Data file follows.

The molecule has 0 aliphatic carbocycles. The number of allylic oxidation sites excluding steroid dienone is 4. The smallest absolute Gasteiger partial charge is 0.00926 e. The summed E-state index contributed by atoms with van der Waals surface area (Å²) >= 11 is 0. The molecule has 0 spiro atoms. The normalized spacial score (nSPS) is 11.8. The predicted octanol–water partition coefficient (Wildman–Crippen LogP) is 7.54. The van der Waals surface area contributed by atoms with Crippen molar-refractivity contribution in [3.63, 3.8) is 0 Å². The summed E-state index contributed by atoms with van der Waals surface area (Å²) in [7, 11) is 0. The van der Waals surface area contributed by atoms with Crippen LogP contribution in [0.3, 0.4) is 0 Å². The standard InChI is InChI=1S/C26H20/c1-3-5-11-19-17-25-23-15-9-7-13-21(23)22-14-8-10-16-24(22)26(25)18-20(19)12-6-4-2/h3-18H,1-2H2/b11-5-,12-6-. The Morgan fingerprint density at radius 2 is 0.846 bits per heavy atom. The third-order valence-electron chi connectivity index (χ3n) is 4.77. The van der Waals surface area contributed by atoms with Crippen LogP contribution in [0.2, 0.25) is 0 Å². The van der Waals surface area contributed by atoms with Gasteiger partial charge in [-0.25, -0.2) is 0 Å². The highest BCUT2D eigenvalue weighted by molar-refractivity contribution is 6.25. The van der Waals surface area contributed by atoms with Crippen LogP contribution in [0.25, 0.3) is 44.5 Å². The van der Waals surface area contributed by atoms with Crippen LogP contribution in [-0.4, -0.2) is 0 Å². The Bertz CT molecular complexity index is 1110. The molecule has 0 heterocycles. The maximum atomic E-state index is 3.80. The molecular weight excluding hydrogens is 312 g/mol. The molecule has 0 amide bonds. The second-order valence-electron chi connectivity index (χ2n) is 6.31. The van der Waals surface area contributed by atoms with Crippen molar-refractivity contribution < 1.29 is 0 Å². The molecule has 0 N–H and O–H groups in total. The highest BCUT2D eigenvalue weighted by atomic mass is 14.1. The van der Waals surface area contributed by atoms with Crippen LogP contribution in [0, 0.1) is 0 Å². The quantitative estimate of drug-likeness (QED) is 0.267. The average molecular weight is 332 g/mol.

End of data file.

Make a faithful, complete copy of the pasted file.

The molecule has 0 aliphatic carbocycles. The number of allylic oxidation sites excluding steroid dienone is 4. The smallest absolute Gasteiger partial charge is 0.00926 e. The summed E-state index contributed by atoms with van der Waals surface area (Å²) >= 11 is 0. The molecule has 0 spiro atoms. The normalized spacial score (nSPS) is 11.8. The predicted octanol–water partition coefficient (Wildman–Crippen LogP) is 7.54. The van der Waals surface area contributed by atoms with Crippen molar-refractivity contribution in [3.63, 3.8) is 0 Å². The summed E-state index contributed by atoms with van der Waals surface area (Å²) in [7, 11) is 0. The van der Waals surface area contributed by atoms with Crippen LogP contribution in [0.3, 0.4) is 0 Å². The standard InChI is InChI=1S/C26H20/c1-3-5-11-19-17-25-23-15-9-7-13-21(23)22-14-8-10-16-24(22)26(25)18-20(19)12-6-4-2/h3-18H,1-2H2/b11-5-,12-6-. The Morgan fingerprint density at radius 2 is 0.846 bits per heavy atom. The third-order valence-electron chi connectivity index (χ3n) is 4.77. The van der Waals surface area contributed by atoms with Crippen LogP contribution in [0.2, 0.25) is 0 Å². The van der Waals surface area contributed by atoms with Gasteiger partial charge in [-0.25, -0.2) is 0 Å². The highest BCUT2D eigenvalue weighted by molar-refractivity contribution is 6.25. The van der Waals surface area contributed by atoms with Crippen LogP contribution in [0.25, 0.3) is 44.5 Å². The van der Waals surface area contributed by atoms with Crippen LogP contribution in [-0.4, -0.2) is 0 Å². The Bertz CT molecular complexity index is 1110. The molecule has 0 heterocycles. The maximum atomic E-state index is 3.80. The molecular weight excluding hydrogens is 312 g/mol. The molecule has 0 amide bonds. The second-order valence-electron chi connectivity index (χ2n) is 6.31. The van der Waals surface area contributed by atoms with Crippen molar-refractivity contribution < 1.29 is 0 Å². The molecule has 0 N–H and O–H groups in total. The highest BCUT2D eigenvalue weighted by atomic mass is 14.1. The van der Waals surface area contributed by atoms with Crippen LogP contribution in [0, 0.1) is 0 Å². The quantitative estimate of drug-likeness (QED) is 0.267. The average molecular weight is 332 g/mol.